“Well actually,” the young man pulled up the hotel website on the computer and turned it around so we could see. He pointed to some tiny print in the terms and conditions section, “Right there it says that guest buying the bargain deal, which is half price off for one week of staying at Dolphin Cove, will share a two bedroom with another guest. You can have your own room, but you need to pay full price for it.”
“Oh no, no, no. I’m not paying for anything else at this stupid fucking hotel.” Julia yelled. “I want a full refund. And a plane ticket home. Miss whatever-this-chicks-name-is can do whatever the hell she wants, but I’m leaving.”
The clerk wiped the sweat (or tears, I couldn’t tell.) from his face. “Yes, Ms. Smith, we can give you a refund and arrange a flight for you. The only problem is that the next flight available is a week away.” He snaped his eyes shut and tensed as if waiting for her to hit him. Thank goodness she didn’t. Instead, she called him some very creative names that are not appropriate to say in front of children.
When she finally ran out of names that insulted the clerk’s mother and his manhood, Julia mumbled, “Fine, considering I have nothing better to do, I might as well enjoy my vacation.”
The clerk let out a small breath of relief and turned to me. “What about you, Ms. Essington?”
I glanced at Julia. Sharing a room with her seemed like a nightmare, but what choice did I have? It was either her or paying full price for a room, which I could not afford.
I sighed. “I guess I’ll be staying in room 567, too.”
I seriously underestimated how jetlagged I was. When I finally woke up, it was almost one. Last night after a quickly unpacking and changing into my PJs, I had hit the pillow like a rock and was out in a few minutes. I didn’t notice Julia leave, come in, or do anything at all. I briefly wondered where she was, but I got distracted with getting up.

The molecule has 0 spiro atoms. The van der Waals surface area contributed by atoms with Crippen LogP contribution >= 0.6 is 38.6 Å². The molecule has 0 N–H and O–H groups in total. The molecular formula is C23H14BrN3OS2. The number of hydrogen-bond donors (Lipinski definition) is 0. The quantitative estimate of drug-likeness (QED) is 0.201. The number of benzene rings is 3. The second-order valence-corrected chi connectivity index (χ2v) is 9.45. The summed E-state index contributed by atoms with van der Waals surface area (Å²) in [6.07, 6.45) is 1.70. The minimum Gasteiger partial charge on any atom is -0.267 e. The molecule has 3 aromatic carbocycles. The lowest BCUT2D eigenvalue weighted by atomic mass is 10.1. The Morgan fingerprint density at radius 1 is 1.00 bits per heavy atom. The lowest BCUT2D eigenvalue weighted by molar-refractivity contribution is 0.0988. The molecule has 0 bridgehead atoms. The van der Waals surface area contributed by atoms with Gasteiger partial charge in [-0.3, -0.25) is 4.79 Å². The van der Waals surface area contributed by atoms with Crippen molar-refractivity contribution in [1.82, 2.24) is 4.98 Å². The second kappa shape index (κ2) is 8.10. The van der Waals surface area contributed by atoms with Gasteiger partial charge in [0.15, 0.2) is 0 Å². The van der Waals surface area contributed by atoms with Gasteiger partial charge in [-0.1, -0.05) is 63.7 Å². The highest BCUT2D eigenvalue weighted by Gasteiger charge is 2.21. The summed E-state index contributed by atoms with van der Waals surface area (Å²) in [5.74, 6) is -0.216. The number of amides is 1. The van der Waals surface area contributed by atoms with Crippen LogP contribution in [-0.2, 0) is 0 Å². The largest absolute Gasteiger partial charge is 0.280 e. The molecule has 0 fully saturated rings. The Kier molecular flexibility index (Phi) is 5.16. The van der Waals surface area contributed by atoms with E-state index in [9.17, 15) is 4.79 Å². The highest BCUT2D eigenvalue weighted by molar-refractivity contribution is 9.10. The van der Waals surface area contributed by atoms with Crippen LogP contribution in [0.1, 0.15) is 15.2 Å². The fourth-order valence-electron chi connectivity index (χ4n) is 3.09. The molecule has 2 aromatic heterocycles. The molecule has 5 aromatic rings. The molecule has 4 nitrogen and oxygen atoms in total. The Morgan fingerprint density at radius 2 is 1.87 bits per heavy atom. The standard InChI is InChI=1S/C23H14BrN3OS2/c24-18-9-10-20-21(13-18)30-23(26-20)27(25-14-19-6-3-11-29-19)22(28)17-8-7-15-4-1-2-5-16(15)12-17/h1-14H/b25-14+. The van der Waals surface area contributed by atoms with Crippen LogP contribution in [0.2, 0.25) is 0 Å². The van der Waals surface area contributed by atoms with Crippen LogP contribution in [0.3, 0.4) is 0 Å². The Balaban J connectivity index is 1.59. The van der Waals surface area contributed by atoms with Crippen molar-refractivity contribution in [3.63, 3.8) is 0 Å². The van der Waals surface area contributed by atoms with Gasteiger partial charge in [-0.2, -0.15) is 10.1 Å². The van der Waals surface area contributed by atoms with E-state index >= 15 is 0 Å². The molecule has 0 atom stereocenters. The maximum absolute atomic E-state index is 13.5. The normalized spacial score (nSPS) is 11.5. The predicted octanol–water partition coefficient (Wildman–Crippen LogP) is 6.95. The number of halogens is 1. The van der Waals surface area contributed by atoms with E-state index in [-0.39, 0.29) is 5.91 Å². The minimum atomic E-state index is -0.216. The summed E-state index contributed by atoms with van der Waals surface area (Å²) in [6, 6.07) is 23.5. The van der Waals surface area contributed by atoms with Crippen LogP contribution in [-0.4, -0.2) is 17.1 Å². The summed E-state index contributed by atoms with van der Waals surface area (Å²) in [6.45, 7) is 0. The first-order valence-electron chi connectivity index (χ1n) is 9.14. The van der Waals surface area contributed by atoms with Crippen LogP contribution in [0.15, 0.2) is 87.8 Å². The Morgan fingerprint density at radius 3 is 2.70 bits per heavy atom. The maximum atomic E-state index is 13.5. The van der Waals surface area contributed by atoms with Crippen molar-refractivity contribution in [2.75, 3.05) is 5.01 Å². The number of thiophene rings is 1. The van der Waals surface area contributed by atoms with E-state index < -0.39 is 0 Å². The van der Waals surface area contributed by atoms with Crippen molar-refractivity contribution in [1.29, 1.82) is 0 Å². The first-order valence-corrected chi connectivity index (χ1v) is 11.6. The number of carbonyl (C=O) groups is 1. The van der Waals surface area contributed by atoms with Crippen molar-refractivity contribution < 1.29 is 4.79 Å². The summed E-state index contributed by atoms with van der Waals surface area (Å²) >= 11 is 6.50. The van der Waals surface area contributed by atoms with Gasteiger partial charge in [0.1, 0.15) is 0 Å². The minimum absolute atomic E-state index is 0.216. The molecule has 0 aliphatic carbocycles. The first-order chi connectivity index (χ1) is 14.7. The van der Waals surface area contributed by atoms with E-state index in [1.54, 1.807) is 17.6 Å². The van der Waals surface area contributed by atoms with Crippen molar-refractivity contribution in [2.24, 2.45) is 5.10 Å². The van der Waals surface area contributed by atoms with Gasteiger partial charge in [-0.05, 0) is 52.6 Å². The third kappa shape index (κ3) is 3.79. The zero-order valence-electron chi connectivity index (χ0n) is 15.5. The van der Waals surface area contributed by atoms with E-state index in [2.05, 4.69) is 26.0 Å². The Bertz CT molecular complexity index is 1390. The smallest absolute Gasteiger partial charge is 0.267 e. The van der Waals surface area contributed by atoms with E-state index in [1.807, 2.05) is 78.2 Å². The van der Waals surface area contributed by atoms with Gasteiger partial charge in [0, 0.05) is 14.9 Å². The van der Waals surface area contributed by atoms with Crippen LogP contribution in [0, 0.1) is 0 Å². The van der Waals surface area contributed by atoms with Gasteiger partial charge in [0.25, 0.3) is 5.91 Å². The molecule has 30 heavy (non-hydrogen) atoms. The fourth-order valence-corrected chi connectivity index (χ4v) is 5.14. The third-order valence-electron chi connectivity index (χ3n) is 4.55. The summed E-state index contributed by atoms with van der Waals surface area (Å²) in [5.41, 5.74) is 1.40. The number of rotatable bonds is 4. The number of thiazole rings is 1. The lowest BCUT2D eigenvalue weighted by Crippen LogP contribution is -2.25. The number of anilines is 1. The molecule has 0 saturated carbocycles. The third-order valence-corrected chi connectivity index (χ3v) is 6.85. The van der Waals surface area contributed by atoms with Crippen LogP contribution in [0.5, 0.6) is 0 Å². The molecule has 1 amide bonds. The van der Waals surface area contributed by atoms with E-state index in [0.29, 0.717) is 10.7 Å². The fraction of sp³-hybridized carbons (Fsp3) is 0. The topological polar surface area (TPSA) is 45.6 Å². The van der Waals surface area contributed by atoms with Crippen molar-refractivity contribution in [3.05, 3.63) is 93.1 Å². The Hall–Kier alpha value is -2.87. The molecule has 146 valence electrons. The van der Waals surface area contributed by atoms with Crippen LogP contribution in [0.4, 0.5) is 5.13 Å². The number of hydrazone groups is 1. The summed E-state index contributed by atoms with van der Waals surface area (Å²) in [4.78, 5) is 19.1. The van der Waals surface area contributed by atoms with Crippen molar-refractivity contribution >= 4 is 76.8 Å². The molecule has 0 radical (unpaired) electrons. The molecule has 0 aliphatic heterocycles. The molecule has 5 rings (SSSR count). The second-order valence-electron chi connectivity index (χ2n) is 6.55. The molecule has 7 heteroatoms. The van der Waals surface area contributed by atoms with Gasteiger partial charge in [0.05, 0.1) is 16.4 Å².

Using the fancy hotel soaps and conditioners, I drew a nice bath and relaxed for about an hour before deciding to go looking for food. I put on my favorite tank top, (yes, kids, the lime one with the pasta stain.) and shorts before heading out.
The hotel website had advertised this nice-looking restaurant and bar, so I thought I would try it. The restaurant was a causal, but nice with tropical flowers the tables and giant glass windows showing the shimmering ocean. Everything was peaceful, except for the bar, where it seemed like a party was happening.
A waiter led me to a table that had an amazing view of the ocean and brought me a glass of wine while I ordered the lobster. I was just about to dig in when a very drunk looking Julia plopped down in the empty seat across from me.
“Hey, Roommate-y.” She said, her words slightly slurred. “You should come party with us."
“Why do you want me to come?” I asked. It seemed suspicious that she would randomly ask me to come and party with her after she called me a bastard yesterday.
“I don’t know. You seem like you’re a huge push over and I need someone to pressure into doing stuiped drunk stuff with.” Julia giggled. “Shit, I wasn’t supposed to tell you that."
It stung me a little to be called a pushover. I mean, just because I’m quite and go with the flow doesn’t mean I’m a pushover.
“No,” I said, “I’m not drinking with you.”
“Yes, you are.”
Julia grabbed my arm and started pulling me towards the bar.
“Hey, let go!” I yelled. I tried to pull away, but she had an iron grip. I started shaking my arm, trying to loosen her hold. She finally let go, sending us toppling into the tables. Food and drinks went flying and I’m pretty sure an old woman fainted.
After several seconds of slipping on the spilt wine and stained tablecloths, Julia and I stood up, covered in pasta and lobster. Standing before us was a shocked crowed, a couple confused waiters, and an incredibly angry manager. And that’s why, kids, Mamma and I aren’t aloud in the Dolphin Cove Hotel restaurant and Bar.